19 January 2017 #Employment
In the recent EAT case Kellogg Brown & Root (UK) Ltd (KBR) v Fitton & Anor, the Claimants’ employment contracts contained a broad mobility clause requiring them to relocate, if required, within the UK or elsewhere. KBR’s disciplinary procedure considered a refusal to comply with reasonable instructions, such as the mobility clause, an example of misconduct.
Two of KBR’s employees refused to move offices, when their office closed, due to lengthier commute times (between 20-30 hours per week) and were dismissed. The pair brought tribunal proceedings for unfair dismissal and redundancy payments. The ET found the reason for the dismissal to be redundancy rather than misconduct and therefore they had been unfairly dismissed.
On appeal, the EAT, disagreed that the reason for dismissal was redundancy and said that the Tribunal should be asking what the employer genuinely had in mind at the time – in this case, misconduct. However the dismissal was unfair, as the employer had not been entitled to rely on the mobility clause. The clause was too wide and uncertain, had been unreasonably invoked and both of the employees acted reasonably in refusing to comply with the instruction.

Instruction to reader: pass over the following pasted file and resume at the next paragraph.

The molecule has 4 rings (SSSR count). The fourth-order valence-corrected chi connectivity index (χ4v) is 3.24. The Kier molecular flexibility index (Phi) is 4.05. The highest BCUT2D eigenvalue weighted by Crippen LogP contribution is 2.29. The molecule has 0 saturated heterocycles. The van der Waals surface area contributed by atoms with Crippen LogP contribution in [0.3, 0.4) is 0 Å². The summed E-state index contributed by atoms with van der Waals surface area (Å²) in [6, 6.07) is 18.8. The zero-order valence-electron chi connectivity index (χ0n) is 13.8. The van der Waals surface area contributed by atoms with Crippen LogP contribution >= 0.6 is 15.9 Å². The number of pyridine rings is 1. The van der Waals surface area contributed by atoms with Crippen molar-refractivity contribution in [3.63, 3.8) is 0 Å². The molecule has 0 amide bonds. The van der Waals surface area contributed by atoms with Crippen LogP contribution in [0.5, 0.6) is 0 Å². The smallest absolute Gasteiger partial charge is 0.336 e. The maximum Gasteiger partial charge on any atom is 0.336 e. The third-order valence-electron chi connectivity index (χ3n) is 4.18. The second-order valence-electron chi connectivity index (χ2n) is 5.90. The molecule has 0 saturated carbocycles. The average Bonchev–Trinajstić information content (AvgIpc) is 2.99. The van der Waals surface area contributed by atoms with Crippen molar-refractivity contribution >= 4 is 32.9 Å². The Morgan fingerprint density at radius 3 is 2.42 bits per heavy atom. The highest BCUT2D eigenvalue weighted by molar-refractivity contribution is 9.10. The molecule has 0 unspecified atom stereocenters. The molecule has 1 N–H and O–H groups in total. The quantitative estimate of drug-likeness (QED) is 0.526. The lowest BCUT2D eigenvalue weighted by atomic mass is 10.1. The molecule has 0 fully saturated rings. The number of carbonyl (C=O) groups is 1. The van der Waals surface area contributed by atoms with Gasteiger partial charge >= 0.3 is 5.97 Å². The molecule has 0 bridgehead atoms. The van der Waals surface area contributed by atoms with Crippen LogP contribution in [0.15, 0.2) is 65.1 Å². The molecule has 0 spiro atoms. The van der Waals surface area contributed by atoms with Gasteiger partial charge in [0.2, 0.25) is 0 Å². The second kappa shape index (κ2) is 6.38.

This case serves a reminder to employers to consider such clauses carefully. Tribunals will only accept mobility clauses to be valid if they are reasonable and unambiguous. Employers should give reasonable notice of planned relocation, provide assistance where possible and take into account employees personal circumstances.